17. Bentham has put this more eloquently than I: "The day may come, when the rest of the animal creation may acquire those rights which never could have been withholden from them but by the hand of tyranny. The French have already discovered that the blackness of skin is no reason why a human being should be abandoned without redress to the caprice of a tormentor. It may come one day to be recognized, that the number of legs, the villosity of the skin, or the termination of the os sacrum, are reasons equally insufficient for abandoning a sensitive being to the same fate. What else is it that should trace the insuperable line? Is it the faculty of reason, or perhaps, the faculty for discourse?...the question is not, Can they reason? nor, Can they talk? but, Can they suffer?" - Jeremy Bentham (1748 - 1832) Introduction to the Principles of Morals and Legislation
  18. Please, for the love of god, where did I make that comparison? If I ever said that people here are 'rapists', the by all means, draw and quarter me, but if not, don't make stuff that straw-man. The fact remains. People are quick to claim that morality is subjective - "Don't judge me for eating meat!", but are quick to judge the actions of humans who hurt other humans or even humans who hurt animals that they don't eat. "Those damn Chinese are barbaric for torturing and eating those dogs at the Yulin festival" whilst tucking into a steak. You can't eat your cake and have it too. It's hypocritical. You either accept that we have to treat all sentient animals (humans included) with basic moral consideration or you reject all basic morality and everybody is free to do as he or she pleases, consequences be damned.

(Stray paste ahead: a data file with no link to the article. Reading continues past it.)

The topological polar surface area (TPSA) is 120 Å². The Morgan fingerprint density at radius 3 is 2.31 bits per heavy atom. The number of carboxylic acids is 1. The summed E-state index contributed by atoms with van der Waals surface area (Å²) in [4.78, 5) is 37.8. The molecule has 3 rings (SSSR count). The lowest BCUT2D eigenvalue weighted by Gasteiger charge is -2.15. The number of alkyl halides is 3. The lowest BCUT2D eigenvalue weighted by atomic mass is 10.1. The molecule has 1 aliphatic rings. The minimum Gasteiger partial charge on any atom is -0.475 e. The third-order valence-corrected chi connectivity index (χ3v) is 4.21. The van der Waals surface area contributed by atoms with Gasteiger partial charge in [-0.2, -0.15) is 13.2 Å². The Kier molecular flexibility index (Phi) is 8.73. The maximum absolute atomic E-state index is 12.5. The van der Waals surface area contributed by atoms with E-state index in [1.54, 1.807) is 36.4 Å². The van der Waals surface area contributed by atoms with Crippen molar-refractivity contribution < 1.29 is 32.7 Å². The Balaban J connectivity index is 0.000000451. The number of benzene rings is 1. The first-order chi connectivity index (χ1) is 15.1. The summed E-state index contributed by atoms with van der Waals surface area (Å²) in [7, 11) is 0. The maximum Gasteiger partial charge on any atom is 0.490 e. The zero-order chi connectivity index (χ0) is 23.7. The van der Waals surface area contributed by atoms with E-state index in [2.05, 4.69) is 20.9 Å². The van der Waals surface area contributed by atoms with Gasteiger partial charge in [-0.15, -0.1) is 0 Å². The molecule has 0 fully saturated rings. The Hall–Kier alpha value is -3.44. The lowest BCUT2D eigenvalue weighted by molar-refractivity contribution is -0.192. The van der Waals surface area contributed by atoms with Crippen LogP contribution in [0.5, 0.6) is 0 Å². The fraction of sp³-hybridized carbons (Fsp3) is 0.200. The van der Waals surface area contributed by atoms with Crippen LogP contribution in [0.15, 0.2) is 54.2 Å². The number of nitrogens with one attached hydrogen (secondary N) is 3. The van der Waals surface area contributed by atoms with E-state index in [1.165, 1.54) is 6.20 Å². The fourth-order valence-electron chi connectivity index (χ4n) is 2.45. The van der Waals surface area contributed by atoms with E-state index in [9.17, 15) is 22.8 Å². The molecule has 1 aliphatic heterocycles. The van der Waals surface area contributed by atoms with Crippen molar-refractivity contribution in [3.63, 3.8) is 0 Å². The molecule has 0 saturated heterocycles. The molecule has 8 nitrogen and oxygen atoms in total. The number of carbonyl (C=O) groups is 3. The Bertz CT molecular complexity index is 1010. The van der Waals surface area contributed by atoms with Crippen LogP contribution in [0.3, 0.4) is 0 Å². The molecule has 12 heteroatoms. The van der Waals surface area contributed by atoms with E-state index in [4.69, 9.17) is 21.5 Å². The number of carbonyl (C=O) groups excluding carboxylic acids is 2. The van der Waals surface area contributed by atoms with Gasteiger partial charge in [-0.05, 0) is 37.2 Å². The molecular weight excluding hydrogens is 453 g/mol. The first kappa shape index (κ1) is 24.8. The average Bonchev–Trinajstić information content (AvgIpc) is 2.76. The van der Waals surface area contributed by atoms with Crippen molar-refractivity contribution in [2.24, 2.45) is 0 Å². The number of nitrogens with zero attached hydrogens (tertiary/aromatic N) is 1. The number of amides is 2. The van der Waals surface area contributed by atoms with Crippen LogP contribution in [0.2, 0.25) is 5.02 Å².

19. Nice side-step, but I'd like to see an answer.
  20. Don't you do the same when you condemn a murderer or a rapist? Or do you indulge them their subjective moral framework? You can't have it both ways. You can't claim that I'm forcing my moral code on others, but condemn others when you see them causing others to suffer.
  21. Where did I say that? The intelligence that you referred to allows us to make conscious and reasoned decisions about our actions. Thus, if we can live healthily and happily without harming our fellow earthlings, we have a moral imperative to do so.
  22. Basic principles of ethics and justice.
  23. Humans are not separate from nature. We are of nature. I’m not sure how you arrived at that. We can objectively know that animals have the capacity to suffer. From physical pain to emotional distress (e.g. zoochosis). They can act in an altruistic fashion. They can understand fairness. These are all traits of sentience. All animals aren’t intelligent in the same manner, but are equal in their capacity to suffer. We do not need to fret about giving animals the right to vote, only that their life and freedom is not ours to take.
  24. No. I’m not talking about his trial. I’m talking about the morality of his actions. Not legality.